The Press Council of India, through its Chairman and its members, participated in or initiated a number of discussions and debates on this issue between May 2009 and March 2010.

On July 3, 2009, exercising the powers conferred on the Council under Sections 8(1) and 15 of the Press Council of India Act, 1978, a Sub-Committee of the Council comprising two members, namely, Shri Kalimekolan Sreenivas Reddy and Shri Paranjoy Guha Thakurta was constituted. The two members, together with the Press Council of India Chairman Justice G.N. Ray, the Council’s Secretary, Smt Vibha Bhargava and other members, met a wide cross-section of stake-holders in New Delhi, Mumbai and Hyderabad and also perused through many letters and representations that were sent to the Council. These have been listed in Annexures “A” “B” “C” and “D” at the end of the report. Annexure “E” carries the guidelines that were issued by the Press Council for the media and government authorities during elections. The report of the Sub-Committee follows.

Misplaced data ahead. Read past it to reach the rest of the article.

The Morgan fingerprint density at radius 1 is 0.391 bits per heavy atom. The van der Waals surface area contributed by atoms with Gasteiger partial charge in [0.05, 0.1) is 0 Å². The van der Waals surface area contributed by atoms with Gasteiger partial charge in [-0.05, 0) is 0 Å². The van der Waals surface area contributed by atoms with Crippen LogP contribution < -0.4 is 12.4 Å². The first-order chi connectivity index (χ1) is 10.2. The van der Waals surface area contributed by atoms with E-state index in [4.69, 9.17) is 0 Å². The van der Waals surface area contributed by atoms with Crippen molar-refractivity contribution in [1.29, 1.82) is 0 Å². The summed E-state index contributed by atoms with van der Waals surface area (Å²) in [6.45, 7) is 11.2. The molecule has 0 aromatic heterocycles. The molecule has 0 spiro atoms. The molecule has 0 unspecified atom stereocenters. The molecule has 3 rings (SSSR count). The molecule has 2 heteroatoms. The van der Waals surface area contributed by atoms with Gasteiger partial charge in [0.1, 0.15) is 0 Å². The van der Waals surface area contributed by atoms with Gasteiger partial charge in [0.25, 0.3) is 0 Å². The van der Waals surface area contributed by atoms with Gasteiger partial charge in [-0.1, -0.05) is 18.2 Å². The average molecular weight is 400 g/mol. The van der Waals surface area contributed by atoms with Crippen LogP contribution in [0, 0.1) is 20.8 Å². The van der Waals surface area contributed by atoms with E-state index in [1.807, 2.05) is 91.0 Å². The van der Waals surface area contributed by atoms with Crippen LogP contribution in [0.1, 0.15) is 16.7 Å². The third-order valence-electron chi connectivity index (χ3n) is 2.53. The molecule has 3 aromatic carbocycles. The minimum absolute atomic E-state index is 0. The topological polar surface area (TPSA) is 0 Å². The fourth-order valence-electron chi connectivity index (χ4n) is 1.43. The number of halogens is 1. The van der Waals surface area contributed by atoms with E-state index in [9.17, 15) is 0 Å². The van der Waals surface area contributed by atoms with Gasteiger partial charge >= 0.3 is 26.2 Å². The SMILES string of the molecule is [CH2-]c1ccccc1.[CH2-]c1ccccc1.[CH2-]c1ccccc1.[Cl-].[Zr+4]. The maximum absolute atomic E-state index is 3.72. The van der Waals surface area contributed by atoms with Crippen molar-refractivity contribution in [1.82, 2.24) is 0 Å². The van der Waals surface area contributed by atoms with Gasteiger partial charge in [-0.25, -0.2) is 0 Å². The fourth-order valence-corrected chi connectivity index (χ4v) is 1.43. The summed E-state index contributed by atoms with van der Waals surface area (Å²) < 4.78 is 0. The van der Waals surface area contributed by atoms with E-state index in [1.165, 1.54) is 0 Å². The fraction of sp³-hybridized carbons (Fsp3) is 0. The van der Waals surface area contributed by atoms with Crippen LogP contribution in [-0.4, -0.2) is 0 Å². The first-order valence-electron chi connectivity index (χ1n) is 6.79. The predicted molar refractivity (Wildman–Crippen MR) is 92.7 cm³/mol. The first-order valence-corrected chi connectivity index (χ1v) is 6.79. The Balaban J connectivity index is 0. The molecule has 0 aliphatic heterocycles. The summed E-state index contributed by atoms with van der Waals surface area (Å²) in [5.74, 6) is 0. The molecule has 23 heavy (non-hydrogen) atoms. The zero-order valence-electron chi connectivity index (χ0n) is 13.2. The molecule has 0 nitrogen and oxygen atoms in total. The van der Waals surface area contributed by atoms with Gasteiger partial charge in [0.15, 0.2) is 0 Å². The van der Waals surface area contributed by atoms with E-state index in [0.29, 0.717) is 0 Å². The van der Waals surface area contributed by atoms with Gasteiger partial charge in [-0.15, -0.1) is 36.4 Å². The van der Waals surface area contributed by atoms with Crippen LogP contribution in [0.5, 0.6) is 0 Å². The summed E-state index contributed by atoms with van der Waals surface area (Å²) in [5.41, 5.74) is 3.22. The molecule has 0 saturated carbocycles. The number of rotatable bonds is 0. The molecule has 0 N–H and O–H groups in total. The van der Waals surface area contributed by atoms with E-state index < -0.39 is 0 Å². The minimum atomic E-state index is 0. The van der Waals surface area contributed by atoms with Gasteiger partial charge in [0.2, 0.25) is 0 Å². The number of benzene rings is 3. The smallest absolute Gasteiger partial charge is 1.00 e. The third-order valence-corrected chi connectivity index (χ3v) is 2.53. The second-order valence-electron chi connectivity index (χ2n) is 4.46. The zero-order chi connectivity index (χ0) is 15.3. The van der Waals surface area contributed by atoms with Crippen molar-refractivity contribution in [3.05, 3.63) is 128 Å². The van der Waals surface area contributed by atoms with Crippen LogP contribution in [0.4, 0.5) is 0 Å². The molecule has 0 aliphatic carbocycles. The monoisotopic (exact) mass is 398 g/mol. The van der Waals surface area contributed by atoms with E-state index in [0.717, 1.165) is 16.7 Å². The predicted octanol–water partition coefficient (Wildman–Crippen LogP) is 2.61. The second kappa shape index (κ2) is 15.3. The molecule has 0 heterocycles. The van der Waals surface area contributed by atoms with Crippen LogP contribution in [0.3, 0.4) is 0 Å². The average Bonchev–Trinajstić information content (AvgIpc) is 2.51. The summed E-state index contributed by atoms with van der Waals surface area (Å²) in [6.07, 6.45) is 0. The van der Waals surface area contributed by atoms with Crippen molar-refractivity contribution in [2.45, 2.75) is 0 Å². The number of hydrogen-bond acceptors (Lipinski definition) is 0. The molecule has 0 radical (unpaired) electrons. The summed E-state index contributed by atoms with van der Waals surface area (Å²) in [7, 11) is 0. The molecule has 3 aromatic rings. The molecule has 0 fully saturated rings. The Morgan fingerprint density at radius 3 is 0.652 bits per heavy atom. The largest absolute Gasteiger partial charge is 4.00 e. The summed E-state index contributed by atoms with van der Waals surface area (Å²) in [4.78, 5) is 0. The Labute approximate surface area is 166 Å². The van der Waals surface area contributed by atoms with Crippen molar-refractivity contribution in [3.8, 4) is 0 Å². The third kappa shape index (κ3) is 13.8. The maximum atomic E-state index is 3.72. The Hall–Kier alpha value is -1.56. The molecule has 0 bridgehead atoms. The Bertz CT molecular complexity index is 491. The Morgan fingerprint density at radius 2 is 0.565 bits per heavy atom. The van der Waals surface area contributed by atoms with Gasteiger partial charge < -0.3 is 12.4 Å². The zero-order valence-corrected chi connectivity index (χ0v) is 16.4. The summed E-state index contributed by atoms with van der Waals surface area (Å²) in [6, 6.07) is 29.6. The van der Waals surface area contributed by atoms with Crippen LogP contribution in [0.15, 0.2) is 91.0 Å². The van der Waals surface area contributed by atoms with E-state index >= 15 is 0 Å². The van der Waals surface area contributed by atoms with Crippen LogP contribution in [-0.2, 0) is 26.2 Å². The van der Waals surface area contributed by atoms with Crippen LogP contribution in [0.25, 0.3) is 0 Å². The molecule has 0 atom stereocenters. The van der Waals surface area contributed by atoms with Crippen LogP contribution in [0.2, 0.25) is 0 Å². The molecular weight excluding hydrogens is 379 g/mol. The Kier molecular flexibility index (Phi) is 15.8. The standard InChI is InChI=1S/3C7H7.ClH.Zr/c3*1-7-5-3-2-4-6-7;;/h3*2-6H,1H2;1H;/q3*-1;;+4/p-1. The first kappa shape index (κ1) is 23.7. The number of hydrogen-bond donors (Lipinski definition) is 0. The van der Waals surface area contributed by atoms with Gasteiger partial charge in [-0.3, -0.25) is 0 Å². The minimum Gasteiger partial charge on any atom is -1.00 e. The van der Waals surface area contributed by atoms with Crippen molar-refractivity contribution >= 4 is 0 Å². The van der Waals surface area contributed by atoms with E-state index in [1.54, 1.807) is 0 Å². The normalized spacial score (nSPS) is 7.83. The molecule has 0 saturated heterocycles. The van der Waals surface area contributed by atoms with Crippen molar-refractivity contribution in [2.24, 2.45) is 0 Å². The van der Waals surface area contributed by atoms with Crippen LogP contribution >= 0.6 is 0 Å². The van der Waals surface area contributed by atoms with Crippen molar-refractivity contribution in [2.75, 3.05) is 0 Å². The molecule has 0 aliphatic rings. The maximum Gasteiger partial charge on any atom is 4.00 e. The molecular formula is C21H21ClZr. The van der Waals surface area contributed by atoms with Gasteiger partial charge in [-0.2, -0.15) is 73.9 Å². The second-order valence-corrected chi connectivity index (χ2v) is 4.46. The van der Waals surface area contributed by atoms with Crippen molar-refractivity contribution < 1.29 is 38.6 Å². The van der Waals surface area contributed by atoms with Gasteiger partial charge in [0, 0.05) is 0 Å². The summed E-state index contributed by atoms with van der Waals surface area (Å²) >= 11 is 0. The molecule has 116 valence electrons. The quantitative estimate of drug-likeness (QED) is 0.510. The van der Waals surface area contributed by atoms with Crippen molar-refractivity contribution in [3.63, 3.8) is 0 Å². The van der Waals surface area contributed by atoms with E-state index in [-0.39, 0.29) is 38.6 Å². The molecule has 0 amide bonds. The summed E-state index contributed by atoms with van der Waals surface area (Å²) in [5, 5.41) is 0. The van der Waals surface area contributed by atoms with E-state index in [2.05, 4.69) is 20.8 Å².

Date posted: August 8, 2010Last modified: May 23, 2018Total views: 28